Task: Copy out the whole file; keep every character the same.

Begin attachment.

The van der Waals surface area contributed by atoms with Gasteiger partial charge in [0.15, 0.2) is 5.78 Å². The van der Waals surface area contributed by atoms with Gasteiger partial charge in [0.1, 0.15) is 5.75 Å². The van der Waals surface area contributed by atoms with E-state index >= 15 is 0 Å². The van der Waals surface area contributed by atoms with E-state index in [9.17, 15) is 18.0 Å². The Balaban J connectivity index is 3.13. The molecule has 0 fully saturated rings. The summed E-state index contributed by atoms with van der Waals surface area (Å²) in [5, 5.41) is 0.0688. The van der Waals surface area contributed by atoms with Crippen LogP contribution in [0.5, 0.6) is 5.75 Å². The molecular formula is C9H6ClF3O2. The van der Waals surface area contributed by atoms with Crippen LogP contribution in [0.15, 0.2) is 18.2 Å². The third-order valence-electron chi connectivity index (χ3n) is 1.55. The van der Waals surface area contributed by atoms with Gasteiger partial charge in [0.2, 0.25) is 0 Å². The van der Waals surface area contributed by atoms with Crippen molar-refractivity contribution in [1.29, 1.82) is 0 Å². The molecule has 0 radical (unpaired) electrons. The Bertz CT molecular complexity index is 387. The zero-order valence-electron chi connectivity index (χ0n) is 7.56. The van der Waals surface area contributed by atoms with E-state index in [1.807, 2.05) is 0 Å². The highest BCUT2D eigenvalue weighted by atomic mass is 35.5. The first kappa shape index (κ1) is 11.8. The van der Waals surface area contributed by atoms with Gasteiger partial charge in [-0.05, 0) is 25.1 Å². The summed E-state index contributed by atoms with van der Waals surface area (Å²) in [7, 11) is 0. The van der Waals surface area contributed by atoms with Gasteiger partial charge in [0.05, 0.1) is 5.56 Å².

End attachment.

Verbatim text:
The van der Waals surface area contributed by atoms with Gasteiger partial charge in [0.15, 0.2) is 5.78 Å². The van der Waals surface area contributed by atoms with Gasteiger partial charge in [0.1, 0.15) is 5.75 Å². The van der Waals surface area contributed by atoms with E-state index >= 15 is 0 Å². The van der Waals surface area contributed by atoms with E-state index in [9.17, 15) is 18.0 Å². The Balaban J connectivity index is 3.13. The molecule has 0 fully saturated rings. The summed E-state index contributed by atoms with van der Waals surface area (Å²) in [5, 5.41) is 0.0688. The van der Waals surface area contributed by atoms with Crippen LogP contribution in [0.5, 0.6) is 5.75 Å². The molecular formula is C9H6ClF3O2. The van der Waals surface area contributed by atoms with Crippen LogP contribution in [0.15, 0.2) is 18.2 Å². The third-order valence-electron chi connectivity index (χ3n) is 1.55. The van der Waals surface area contributed by atoms with Gasteiger partial charge in [0.2, 0.25) is 0 Å². The van der Waals surface area contributed by atoms with Crippen molar-refractivity contribution in [1.29, 1.82) is 0 Å². The molecule has 0 radical (unpaired) electrons. The Bertz CT molecular complexity index is 387. The zero-order valence-electron chi connectivity index (χ0n) is 7.56. The van der Waals surface area contributed by atoms with E-state index in [1.807, 2.05) is 0 Å². The highest BCUT2D eigenvalue weighted by atomic mass is 35.5. The first kappa shape index (κ1) is 11.8. The van der Waals surface area contributed by atoms with Gasteiger partial charge in [-0.05, 0) is 25.1 Å². The summed E-state index contributed by atoms with van der Waals surface area (Å²) in [7, 11) is 0. The van der Waals surface area contributed by atoms with Gasteiger partial charge in [0.05, 0.1) is 5.56 Å².